Synopses & Reviews
More than just a fascinating story, Olaudah Equiano's autobiography--the first slave narrative to be widely read--reveals many aspects of the eighteenth-century Western world through the experiences of one individual. The second edition takes into consideration the latest scholarship on Atlantic history and the history of slavery. Professor Allisons introduction, which places Equianos narrative in the context of the Atlantic slave trade, has been revised and updated to include a discussion of the geographic origins of African slaves and the debate over Equianos birthplace. Expanded and improved pedagogical features include contemporary illustrations with extensive captions and a map showing the travels of Equiano in more detail. Helpful footnotes provide guidance throughout the eighteenth-century text, and a chronology and an up-to-date bibliography aid students in their study of this thought-provoking narrative.
In May 1769, soon after our return from Turkey, our ship made a delightful voyage to Oporto in Portugal, where we arrived at the time of the carnival. On our arrival, there were sent on board to us thirty-six articles to observe, with very heavy penalties if we should break any of them; and none of us even dared to go on board any other vessel or on shore till the Inquisition had sent on board and searched for every thing illegal, especially bibles. Such as were produced, and certain other things, were sent on shore till the ships were going away; and any person in whose custody a bible was found concealed was to be imprisoned and flogged.
Edited and with Notes by Shelly Eversley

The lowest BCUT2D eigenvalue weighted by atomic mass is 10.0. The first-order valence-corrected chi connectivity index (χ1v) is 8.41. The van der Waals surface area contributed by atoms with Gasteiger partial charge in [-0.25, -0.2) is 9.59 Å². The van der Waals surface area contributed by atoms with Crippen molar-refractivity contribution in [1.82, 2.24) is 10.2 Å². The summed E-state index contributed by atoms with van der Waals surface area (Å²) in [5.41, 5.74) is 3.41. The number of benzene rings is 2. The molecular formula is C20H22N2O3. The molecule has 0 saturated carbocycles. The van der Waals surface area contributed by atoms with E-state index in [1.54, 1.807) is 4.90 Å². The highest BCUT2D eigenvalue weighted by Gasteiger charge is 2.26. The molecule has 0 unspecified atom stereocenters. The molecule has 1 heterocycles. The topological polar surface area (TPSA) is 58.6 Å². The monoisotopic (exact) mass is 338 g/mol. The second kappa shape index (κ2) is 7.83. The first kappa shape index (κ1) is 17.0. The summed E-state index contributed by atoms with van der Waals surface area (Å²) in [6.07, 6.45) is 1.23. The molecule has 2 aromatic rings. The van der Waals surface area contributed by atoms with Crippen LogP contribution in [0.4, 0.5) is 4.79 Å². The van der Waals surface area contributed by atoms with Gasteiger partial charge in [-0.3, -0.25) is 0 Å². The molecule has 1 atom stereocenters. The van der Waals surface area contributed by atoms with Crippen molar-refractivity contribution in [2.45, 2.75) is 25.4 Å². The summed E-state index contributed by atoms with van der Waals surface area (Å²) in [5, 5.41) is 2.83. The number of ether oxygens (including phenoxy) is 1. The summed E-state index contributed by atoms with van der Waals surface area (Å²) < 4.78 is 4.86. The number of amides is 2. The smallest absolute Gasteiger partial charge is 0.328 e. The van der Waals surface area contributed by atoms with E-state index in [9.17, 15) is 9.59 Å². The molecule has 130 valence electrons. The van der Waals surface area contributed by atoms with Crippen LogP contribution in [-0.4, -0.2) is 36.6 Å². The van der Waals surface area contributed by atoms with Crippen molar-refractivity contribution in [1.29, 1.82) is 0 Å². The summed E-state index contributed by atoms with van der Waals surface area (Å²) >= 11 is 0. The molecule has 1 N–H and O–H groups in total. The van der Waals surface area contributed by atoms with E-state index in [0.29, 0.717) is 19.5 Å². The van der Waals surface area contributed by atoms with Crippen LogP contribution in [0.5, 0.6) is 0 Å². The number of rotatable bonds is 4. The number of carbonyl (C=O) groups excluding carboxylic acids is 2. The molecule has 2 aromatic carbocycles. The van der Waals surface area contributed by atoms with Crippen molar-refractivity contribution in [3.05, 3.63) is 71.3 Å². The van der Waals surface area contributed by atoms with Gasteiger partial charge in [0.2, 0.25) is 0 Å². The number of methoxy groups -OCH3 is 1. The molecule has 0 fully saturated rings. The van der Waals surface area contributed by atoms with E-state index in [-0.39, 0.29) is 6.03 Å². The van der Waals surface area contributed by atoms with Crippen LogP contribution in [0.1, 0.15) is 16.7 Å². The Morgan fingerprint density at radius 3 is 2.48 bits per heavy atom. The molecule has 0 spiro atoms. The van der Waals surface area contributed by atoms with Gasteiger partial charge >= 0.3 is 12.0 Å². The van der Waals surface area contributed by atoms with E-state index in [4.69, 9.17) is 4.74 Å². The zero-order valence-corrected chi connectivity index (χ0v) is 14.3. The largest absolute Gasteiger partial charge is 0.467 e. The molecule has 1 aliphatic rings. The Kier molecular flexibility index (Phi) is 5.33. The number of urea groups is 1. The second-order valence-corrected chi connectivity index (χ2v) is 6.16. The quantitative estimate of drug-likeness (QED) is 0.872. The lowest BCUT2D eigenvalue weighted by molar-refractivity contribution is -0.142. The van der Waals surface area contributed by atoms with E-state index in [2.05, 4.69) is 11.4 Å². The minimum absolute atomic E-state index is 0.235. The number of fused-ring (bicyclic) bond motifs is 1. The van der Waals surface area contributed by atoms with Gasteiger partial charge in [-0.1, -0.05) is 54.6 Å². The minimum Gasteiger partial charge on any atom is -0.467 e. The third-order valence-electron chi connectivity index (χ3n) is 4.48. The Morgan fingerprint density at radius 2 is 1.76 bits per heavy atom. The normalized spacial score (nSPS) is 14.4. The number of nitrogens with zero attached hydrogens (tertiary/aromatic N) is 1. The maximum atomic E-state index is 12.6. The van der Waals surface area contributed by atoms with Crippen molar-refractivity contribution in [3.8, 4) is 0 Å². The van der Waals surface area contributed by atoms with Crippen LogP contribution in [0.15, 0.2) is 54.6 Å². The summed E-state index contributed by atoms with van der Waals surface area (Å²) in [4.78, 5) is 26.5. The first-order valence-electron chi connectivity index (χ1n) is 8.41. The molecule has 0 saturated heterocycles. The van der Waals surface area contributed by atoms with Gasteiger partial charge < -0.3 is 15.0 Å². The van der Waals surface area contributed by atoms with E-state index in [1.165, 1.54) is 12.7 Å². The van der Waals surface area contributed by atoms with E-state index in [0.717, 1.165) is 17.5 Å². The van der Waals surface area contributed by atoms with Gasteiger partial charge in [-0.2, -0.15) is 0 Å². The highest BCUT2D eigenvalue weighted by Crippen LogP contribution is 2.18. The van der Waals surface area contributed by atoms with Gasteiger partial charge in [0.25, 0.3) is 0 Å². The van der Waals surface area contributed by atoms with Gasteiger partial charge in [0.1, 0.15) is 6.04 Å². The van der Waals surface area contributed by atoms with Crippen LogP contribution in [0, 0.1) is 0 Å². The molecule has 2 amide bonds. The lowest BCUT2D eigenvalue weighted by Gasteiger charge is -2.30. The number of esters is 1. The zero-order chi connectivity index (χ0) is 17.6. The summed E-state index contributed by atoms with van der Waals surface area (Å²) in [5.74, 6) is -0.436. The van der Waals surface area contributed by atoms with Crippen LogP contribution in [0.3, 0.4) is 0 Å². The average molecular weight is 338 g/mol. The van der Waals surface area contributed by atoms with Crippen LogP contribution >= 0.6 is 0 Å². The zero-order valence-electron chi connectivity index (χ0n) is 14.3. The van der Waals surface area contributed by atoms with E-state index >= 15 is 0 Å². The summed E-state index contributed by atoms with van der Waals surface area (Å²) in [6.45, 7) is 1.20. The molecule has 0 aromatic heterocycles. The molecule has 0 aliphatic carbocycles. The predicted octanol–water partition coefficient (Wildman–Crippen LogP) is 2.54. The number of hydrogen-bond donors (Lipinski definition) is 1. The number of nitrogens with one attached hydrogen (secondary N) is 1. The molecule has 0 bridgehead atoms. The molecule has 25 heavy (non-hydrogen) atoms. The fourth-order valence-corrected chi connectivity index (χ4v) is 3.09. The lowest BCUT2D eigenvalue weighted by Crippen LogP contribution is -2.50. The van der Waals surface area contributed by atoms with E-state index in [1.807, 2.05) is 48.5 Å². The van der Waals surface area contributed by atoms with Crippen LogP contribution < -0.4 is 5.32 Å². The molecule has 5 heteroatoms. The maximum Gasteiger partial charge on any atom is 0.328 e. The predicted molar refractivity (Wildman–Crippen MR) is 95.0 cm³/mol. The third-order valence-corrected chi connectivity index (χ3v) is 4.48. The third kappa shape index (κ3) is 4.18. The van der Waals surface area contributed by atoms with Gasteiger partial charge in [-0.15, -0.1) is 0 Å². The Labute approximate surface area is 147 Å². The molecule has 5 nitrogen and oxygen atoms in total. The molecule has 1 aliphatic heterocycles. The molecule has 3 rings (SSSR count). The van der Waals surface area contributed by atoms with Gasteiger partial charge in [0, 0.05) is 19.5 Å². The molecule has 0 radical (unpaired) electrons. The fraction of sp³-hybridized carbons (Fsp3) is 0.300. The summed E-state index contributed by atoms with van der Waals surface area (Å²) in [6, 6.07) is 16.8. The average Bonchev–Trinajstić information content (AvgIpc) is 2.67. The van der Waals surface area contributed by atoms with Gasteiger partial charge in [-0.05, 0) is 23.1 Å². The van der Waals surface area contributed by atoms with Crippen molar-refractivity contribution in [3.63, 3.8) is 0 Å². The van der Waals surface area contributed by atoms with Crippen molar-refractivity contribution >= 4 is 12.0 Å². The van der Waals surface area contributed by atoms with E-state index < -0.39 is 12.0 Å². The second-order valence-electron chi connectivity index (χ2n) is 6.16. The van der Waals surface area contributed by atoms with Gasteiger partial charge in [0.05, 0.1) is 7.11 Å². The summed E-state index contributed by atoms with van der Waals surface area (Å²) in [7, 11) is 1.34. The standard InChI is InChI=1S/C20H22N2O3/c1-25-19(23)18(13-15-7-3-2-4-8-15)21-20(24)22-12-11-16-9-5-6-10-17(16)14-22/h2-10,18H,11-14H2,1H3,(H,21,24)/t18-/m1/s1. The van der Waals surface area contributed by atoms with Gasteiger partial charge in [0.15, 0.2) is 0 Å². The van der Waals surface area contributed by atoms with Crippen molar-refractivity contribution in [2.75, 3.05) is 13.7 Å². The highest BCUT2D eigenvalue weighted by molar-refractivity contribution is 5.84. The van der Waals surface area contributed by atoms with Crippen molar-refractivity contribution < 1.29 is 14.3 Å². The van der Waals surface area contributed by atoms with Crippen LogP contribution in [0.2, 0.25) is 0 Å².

Introduction by Robert Reid-Pharr
In this truly astonishing eighteenth-century memoir, Olaudah Equiano recounts his remarkable life story, which begins when he is kidnapped in Africa as a boy and sold into slavery and culminates when he has achieved renown as a British antislavery advocate. The narrative "is a strikingly beautiful monument to the startling combination of skill, cunning, and plain good luck that allowed him to win his freedom, write his story, and gain international prominence," writes Robert Reid-Pharr in his Introduction. "He alerts us to the very concerns that trouble modern intellectuals, black, white, and otherwise, on both sides of the Atlantic."
The text of this Modern Library Paperback Classic is set from the definitive ninth edition of 1794, reflecting the author's final changes to his masterwork.
About the Author
Robert J. Allison
is Associate Professor of History and Chair of the Department of History at Suffolk University.
Table of Contents
Part One: Equiano's Worlds
* Part Two: The Document
* Dedication * The Interesting Narrative of the Life of Olaudah Equiano, or Gustavus Vassa, the African, Written by Himself *
An Equiano Chronology * Questions for Consideration * Map of Equiano’s Travels
Part One: Equiano's Worlds * Part Two: The Document * Dedication * The Interesting Narrative of the Life of Olaudah Equiano, or Gustavus Vassa, the African, Written by Himself * An Equiano Chronology * Questions for Consideration * Map of Equiano’s Travels